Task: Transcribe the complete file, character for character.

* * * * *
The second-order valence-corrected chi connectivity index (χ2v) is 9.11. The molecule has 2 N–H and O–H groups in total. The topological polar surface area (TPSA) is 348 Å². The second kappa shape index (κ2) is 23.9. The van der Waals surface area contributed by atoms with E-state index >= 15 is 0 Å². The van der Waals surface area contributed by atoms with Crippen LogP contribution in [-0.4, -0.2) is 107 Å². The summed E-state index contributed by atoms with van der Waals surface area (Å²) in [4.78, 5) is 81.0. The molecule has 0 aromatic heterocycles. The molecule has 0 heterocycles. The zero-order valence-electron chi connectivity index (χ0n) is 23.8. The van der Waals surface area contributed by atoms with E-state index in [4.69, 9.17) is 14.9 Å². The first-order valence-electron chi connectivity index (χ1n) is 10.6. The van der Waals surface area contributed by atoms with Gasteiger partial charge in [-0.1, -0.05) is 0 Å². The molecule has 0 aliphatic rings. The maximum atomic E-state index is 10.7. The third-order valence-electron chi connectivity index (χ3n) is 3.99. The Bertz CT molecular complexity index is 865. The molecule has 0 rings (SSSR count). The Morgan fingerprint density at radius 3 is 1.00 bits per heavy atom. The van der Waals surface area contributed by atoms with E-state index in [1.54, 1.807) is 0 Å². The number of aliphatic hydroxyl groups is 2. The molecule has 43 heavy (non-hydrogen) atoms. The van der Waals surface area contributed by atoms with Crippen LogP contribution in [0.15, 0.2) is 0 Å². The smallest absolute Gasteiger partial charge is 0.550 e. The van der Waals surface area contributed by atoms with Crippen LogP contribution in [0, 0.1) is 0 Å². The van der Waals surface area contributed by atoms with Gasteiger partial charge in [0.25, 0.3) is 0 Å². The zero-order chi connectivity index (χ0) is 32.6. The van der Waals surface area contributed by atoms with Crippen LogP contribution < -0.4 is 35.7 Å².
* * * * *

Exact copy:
The second-order valence-corrected chi connectivity index (χ2v) is 9.11. The molecule has 2 N–H and O–H groups in total. The topological polar surface area (TPSA) is 348 Å². The second kappa shape index (κ2) is 23.9. The van der Waals surface area contributed by atoms with E-state index >= 15 is 0 Å². The van der Waals surface area contributed by atoms with Crippen LogP contribution in [-0.4, -0.2) is 107 Å². The summed E-state index contributed by atoms with van der Waals surface area (Å²) in [4.78, 5) is 81.0. The molecule has 0 aromatic heterocycles. The molecule has 0 heterocycles. The zero-order valence-electron chi connectivity index (χ0n) is 23.8. The van der Waals surface area contributed by atoms with E-state index in [4.69, 9.17) is 14.9 Å². The first-order valence-electron chi connectivity index (χ1n) is 10.6. The van der Waals surface area contributed by atoms with Gasteiger partial charge in [-0.1, -0.05) is 0 Å². The molecule has 0 aliphatic rings. The maximum atomic E-state index is 10.7. The third-order valence-electron chi connectivity index (χ3n) is 3.99. The Bertz CT molecular complexity index is 865. The molecule has 0 rings (SSSR count). The Morgan fingerprint density at radius 3 is 1.00 bits per heavy atom. The van der Waals surface area contributed by atoms with E-state index in [1.54, 1.807) is 0 Å². The number of aliphatic hydroxyl groups is 2. The molecule has 43 heavy (non-hydrogen) atoms. The van der Waals surface area contributed by atoms with Crippen LogP contribution in [0.15, 0.2) is 0 Å². The smallest absolute Gasteiger partial charge is 0.550 e. The van der Waals surface area contributed by atoms with Crippen LogP contribution in [0, 0.1) is 0 Å². The van der Waals surface area contributed by atoms with Gasteiger partial charge in [0.25, 0.3) is 0 Å². The zero-order chi connectivity index (χ0) is 32.6. The van der Waals surface area contributed by atoms with Crippen LogP contribution < -0.4 is 35.7 Å².